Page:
AB 2626 will extend for 10 years the Zero-Emission Vehicle (ZEV) compliance dates for local governments for their medium- and heavy-duty vehicles as required in the Advanced Clean Fleets Regulation. This extension would allow ZEV and battery manufacturers to advance technologies to address issues specific to these specialty fleet vehicles. Unfortunately, the Assembly Transportation Committee has indicated that it does not plan to set this bill for a hearing and instead encourages cities and agencies to work directly with the California Air Resources Board. I do not agree this is the best solution for our cities (or small and large businesses).

Next month I will update you on any bills successfully making it through their policy committees. There is progress!

In the district, I was thrilled to celebrate Women’s History Month. I honored Marcia Manker as my 2024 Woman of the Year. Manker serves as the current CEO for MemorialCare Saddleback Medical Center in Laguna Hills and Orange Coast Center in Fountain Valley, which are leading acute-care hospitals serving the communities of Orange County. As CEO, she is helping to revolutionize women’s healthcare in south Orange County with the new MemorialCare Saddleback Medical Center Women’s Health Pavilion targeted to open this summer. Additionally, Manker oversees all hospital operations, strategy development and business initiatives. With a commitment to mentoring other women, she embodies everything this award stands for. I am delighted to honor her with this recognition. Congratulations, Marcia Manker!

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Assemblymember Diane Dixon (R) presents Marcia Manker, CEO for MemorialCare Saddleback Medical Center in Laguna Hills and Orange Coast Center in Fountain Valley, with recognition as Assembly District 72’s 2024 Woman of the Year

Mark your Calendars for Earth Day! This year, Earth Day falls on Saturday, April 22. I look forward to celebrating and protecting the future of my beautiful district by volunteering at a local beach clean-up event. If you would like to give back to your community, be sure to check out these volunteer events: www.orangecounty.net/html/earthday.html.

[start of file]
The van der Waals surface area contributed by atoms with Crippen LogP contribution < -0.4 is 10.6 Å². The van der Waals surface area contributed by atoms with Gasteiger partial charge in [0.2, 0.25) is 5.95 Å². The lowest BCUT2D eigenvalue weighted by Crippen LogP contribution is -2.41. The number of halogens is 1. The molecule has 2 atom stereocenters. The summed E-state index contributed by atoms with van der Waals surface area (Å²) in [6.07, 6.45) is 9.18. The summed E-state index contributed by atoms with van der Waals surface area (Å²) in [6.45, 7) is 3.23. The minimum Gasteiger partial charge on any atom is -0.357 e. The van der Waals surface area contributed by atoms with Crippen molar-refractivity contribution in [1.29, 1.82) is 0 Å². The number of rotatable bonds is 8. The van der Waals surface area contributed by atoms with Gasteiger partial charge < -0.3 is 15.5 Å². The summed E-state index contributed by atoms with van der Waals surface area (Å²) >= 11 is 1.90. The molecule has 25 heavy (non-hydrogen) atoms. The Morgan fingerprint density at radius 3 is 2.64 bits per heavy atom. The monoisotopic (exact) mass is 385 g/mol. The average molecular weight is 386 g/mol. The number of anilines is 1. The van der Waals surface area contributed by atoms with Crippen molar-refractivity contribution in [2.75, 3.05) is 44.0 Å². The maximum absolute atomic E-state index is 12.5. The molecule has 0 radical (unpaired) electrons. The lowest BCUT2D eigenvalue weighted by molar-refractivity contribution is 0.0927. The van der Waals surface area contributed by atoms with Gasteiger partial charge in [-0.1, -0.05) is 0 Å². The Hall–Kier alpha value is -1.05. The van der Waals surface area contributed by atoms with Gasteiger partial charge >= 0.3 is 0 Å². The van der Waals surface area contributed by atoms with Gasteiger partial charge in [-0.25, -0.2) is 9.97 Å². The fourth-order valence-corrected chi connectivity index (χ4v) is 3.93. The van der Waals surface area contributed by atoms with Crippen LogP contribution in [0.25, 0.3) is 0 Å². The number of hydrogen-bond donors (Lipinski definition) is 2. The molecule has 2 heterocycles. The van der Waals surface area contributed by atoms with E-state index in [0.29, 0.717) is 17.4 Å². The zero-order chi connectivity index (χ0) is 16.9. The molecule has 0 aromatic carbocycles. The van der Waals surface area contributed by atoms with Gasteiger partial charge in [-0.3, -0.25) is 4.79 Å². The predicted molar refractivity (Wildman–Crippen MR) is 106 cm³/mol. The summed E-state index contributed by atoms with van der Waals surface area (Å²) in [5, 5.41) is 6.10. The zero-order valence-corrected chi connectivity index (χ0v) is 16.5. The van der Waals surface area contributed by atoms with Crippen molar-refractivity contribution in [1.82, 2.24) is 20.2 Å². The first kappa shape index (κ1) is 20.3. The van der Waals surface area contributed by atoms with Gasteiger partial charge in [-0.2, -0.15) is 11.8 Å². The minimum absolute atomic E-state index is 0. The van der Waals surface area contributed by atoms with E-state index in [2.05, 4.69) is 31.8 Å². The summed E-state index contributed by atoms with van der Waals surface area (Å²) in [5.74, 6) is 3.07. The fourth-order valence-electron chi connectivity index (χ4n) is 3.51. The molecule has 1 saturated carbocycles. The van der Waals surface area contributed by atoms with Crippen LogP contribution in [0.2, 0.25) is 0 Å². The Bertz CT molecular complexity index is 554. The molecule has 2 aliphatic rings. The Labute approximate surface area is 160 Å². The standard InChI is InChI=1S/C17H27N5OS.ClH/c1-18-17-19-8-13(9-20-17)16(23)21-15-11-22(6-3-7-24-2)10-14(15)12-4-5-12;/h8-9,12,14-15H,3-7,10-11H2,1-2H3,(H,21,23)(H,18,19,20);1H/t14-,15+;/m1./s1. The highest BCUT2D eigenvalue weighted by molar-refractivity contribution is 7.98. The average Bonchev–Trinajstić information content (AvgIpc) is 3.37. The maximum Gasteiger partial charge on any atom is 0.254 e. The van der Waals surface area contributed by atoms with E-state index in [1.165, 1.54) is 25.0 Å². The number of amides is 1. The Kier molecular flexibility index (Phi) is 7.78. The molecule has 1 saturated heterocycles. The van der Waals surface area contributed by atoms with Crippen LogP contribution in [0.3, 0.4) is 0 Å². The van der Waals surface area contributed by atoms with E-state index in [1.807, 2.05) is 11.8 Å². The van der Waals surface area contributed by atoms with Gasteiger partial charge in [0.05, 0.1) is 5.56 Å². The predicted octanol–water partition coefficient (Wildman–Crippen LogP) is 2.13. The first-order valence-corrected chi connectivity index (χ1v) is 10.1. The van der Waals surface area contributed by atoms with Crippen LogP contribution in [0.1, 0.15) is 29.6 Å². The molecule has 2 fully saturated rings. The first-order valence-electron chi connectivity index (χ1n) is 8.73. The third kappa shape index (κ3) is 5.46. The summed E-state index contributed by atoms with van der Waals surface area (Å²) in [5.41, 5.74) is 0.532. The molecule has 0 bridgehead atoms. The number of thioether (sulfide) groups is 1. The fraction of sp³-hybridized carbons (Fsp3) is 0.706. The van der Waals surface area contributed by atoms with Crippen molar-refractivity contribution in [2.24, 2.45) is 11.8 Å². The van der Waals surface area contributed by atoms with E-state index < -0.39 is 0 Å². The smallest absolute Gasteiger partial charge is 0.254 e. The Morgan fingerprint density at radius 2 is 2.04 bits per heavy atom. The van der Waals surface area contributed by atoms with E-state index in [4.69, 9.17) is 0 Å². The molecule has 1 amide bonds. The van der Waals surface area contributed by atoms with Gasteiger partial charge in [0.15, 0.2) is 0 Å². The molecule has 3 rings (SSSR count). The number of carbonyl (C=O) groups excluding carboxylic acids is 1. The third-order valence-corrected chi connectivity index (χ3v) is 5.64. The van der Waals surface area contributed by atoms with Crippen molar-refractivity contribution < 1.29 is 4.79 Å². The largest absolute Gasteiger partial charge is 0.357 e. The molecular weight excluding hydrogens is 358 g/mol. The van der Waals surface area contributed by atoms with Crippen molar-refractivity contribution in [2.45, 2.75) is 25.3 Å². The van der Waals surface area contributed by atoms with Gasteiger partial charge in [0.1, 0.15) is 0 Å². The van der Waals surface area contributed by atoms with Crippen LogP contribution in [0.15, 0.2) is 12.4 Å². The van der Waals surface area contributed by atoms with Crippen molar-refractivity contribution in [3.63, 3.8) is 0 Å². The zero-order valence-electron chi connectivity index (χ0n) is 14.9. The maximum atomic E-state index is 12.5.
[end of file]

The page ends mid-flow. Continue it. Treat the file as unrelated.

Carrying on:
Assembly District 72 Non-profit Recognition. Do you know a non-profit organization making a difference in your community? Help me select one to honor by nominating them for California Nonprofits Day. Nominations close Tuesday, April 9, so please fill this form out: 2024 Non-Profit of the Year Nomination Form (ca.gov).

Not receiving invitations to my events? Send an email to assemblymember.dixon@assembly.ca.gov to be added to our distribution list or visit my website: Diane Dixon website. Be sure to follow me on Instagram, Facebook and X.

Thank you Stu News for keeping our local residents informed! I am honored to reach Stu News readers with highlights about my life and times serving you in Sacramento. Until next month – be well!

Diane Dixon is a two-term Newport Beach City Councilmember and two-time Mayor. She is currently serving her first term in Sacramento.

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Nostalgia in Newport

Photo series courtesy of Newport Beach Historical Society

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Courtesy of Orange County Archives

Westcliff Drive, 1966

Newport Beach Historical Society is located at the Balboa Branch Library, 100 E. Balboa Ave., Newport Beach, Calif. 92661. Hours are Monday – Saturday, 9 a.m.-6 p.m. Both the library and museum are closed on Sundays. Free admission. For more information, visit www.newportbeachhistorical.org, or email info@newportbeachhistorical.org.